Australian Minister for Home Affairs Peter Dutton holds a press conference in Sydney, New South Wales, Australia, 20 June 2019 (reissued 13 March 2020). EFE-EPA FILE/DEAN LEWINS AUSTRALIA AND NEW ZEALAND OUT

Australia’s High Court restores convicted terrorist’s citizenship

Sydney, Australia, Nov 1 (EFE).- Australia’s top court on Wednesday restored the citizenship of convicted terrorist Abdul Nacer Benbrika after declaring a decision in 2020 to strip him of it invalid.

Benbrika, sentenced in 2009 to 15 years in prison for terrorism for plotting attacks on several iconic places in Australia, was the first individual to have his citizenship revoked onshore in the country.

In November 2020, former Home Affairs Minister Peter Dutton revoked his citizenship, which he had been granted in 1998, and transferred him to an immigration detention center for likely deportation.

However, the convicted man, born in Algeria in 1960 and married in 1992 to an Australian woman of Lebanese descent, challenged the decision in court.

Benbrika’s citizenship was restored on Wednesday after the High Court invalidated the decision in a split ruling.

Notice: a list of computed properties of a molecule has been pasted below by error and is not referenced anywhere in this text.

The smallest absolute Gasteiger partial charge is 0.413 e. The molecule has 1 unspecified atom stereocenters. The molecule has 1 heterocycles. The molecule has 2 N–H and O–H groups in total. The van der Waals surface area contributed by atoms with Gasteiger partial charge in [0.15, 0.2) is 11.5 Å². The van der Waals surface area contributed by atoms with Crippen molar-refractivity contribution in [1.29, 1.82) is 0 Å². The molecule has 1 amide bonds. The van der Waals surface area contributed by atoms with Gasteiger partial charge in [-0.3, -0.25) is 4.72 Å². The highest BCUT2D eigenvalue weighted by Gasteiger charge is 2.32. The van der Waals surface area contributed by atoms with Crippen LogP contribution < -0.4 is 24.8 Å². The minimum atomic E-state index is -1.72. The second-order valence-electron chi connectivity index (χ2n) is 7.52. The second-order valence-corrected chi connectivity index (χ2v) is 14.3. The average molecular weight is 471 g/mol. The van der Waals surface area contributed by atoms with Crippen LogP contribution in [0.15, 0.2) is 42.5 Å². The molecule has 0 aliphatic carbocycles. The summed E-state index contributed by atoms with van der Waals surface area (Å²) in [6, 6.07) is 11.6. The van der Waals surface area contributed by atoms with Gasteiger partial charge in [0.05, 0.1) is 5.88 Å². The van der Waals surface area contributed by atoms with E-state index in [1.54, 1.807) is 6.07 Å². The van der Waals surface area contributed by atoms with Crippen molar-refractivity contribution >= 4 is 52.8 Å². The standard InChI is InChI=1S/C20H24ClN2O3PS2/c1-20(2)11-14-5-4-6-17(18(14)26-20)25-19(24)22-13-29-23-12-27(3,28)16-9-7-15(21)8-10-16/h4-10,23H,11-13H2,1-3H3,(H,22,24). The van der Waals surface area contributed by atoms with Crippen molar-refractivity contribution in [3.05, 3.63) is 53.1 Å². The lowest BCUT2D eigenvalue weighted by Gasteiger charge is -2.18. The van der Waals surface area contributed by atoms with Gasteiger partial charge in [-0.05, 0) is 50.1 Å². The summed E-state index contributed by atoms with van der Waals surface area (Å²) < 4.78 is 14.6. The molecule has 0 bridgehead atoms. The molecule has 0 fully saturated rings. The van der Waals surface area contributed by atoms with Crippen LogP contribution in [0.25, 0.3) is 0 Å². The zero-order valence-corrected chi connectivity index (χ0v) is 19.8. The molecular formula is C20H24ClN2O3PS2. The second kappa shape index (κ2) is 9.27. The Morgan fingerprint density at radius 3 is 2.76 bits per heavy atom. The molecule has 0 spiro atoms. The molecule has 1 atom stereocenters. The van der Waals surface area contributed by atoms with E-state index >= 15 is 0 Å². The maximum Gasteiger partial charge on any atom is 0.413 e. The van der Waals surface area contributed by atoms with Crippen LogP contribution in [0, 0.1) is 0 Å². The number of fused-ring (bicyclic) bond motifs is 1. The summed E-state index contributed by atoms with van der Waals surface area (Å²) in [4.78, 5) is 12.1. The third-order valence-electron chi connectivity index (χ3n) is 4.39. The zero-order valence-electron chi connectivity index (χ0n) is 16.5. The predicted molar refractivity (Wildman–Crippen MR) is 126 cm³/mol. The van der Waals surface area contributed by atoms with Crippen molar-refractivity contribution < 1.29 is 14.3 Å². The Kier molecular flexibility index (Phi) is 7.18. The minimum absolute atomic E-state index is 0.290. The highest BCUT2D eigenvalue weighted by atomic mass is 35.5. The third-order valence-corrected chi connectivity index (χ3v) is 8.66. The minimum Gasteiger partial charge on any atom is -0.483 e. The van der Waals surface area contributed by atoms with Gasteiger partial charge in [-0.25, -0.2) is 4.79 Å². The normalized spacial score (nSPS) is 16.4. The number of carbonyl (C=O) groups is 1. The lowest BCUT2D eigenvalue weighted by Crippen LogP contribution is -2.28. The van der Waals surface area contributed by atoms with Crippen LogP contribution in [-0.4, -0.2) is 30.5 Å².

Six judges were in favor of the decision while one opposed it.

According to the ruling published on the court’s website, no public official, in this case the then interior minister, has the power to impose additional punishments on those convicted by the Australian justice system.

“It is invalid because it purports to repose in the Minister the exclusively judicial function of punishing criminal guilt, contrary to Ch III of the Constitution,” the court said.

Upon learning of the court decision, Australian Prime Minister Anthony Albanese said at a press conference that they would “examine” the ruling and “respond appropriately.”

“We’ll examine the ruling and respond appropriately. Quite clearly there was an issue with the former government’s legislation, which is what this ruling relates to. But when it comes to the legal consequences, we’ll seek advice for the ruling and respond appropriately,” he said.

A former extremist cleric, Benbrika, preached to his followers that it was justified to kill women and children during “jihad” or holy war.

He was arrested in 2005, along with 16 others, for planning to carry out several attacks on a rugby match and a nuclear reactor.

Australia has passed a series of anti-Islamic terrorism laws since 2014, including one that allows revoking the citizenship of dual-nationals who traveled to the Middle East to fight with the Islamic State.

Since then, the Australian authorities have revoked the citizenship of more than a dozen people, including Neil Prakash, the former head of IS recruitment, who until 2018 was Australia’s most wanted terrorist.

Persons convicted of terrorism or other major crimes and holding dual nationality may have their citizenship revoked under similar laws in other nations, such as the United States and the United Kingdom. EFE